Hardwood Floors Are Like Comfort Food

Chris Hubbard

A guest blogger describes a childhood experience distressing floors with his parents. It was a do-it-yourself job, which we don’t recommend, but it tells the story of how one family worked together to improve their home and its value with new flooring that looked beautifully old. We can do the same with your existing hardwood floors, including by wire-brushing, a technique that gives a warm, stylish, rustic look, as shown above.

My first memory of hardwood is from when I was about 10. Mom and Dad told me and my younger brother, Keith, that they were going to redo our kitchen floor with wood. I wasn’t sure what they meant.

But I got the idea when the 70’s-style green vinyl tile started to get covered over with reclaimed pine wood planks from old warehouse beams. (Pine is technically a “soft wood,” but it functions virtually like any other relatively pliable hardwood species.)

Day-by-day, for maybe a week, the boards went into place. Dad was an amateur woodworker and an engineer, with great skill on the saw in his small workshop. Using special tools, he cut tongue-and-groove into the boards, and Mom and Dad began diligently placing them in the kitchen before the wondering eyes of Keith and me.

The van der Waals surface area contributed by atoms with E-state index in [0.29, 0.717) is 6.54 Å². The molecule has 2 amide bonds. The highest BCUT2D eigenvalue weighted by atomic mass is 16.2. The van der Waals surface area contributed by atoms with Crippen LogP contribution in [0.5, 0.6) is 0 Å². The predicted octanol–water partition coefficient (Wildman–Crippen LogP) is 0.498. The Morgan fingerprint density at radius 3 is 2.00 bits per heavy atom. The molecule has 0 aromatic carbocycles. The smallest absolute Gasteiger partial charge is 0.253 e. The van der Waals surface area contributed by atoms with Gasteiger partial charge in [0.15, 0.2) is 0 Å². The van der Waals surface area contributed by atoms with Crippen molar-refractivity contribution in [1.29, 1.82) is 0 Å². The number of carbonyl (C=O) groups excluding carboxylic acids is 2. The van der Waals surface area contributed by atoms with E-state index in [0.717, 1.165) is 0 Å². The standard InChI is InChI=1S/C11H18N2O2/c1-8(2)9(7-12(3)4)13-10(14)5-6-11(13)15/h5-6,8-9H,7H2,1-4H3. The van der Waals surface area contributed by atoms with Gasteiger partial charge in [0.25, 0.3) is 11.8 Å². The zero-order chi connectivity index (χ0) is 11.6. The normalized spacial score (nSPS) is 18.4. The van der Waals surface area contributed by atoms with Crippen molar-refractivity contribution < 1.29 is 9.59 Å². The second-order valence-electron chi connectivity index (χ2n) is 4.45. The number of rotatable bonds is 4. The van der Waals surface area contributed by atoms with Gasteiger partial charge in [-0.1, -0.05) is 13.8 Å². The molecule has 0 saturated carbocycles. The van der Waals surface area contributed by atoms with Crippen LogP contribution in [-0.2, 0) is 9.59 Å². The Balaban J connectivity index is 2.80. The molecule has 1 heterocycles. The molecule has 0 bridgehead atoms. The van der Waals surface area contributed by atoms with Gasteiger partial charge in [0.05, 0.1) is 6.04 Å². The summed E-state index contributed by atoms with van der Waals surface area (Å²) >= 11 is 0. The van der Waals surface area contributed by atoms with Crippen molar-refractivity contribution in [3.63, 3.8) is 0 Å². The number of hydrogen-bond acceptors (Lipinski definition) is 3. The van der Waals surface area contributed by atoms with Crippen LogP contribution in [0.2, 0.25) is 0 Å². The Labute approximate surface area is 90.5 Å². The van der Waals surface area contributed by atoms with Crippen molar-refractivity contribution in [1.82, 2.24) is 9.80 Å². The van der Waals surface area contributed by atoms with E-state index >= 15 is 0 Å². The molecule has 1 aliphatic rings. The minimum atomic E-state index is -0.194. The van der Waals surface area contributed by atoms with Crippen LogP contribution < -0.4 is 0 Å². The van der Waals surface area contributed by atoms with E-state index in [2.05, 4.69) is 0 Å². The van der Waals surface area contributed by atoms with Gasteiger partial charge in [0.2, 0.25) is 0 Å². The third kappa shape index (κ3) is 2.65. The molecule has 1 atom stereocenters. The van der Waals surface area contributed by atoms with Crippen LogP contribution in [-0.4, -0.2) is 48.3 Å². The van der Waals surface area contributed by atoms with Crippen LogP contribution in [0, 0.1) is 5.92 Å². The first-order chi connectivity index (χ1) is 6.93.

Then came the fun.

My folks knew what a distressed floor was. Mom was a home-economics major who worked as an interior-design consultant, and Dad was happy to follow her guidance because he knew it was smart and they both shared the same tastes.

They gave Keith and me some nails, a hammer for each of us, and told us to start pounding our hammers and scratching the nails in under our shoes. Dad even gave us some bicycle chains to scrape along the pine before they applied the finish. Woohoo!

The whole time this renovation was underway, Mom was still cooking in the kitchen. As she cooked, and we ate, we all just stepped lightly from the boards to the old vinyl, which was becoming more obviously outdated all the time. Even after all the planks were in place, we could still use the kitchen—until Mom and Dad applied the dark-brown stain and finished it with polyurethane and we had to stay out for a day or two. (They didn’t even sand the pine down before finishing--that's how much they wanted the naturally worn look.)

Once the stain and finish were set, we had a new kitchen floor ready to live on!

Mom told me she wanted that look because the 70’s styles had become dated. She was inspired by the rustic country look that was trending. 

And my folks loved—and still love—home improvement. Not everyone is ready to spend their evenings sawing, staining, finishing, and distressing a floor. That was the last DIY floor project my parents took on, though. It was a lot of work. In their later homes, they let the professionals do it! But they always knew what they wanted. 

I’m glad, because I liked that distressed pine floor a lot better than those old green tiles. It was way cooler.

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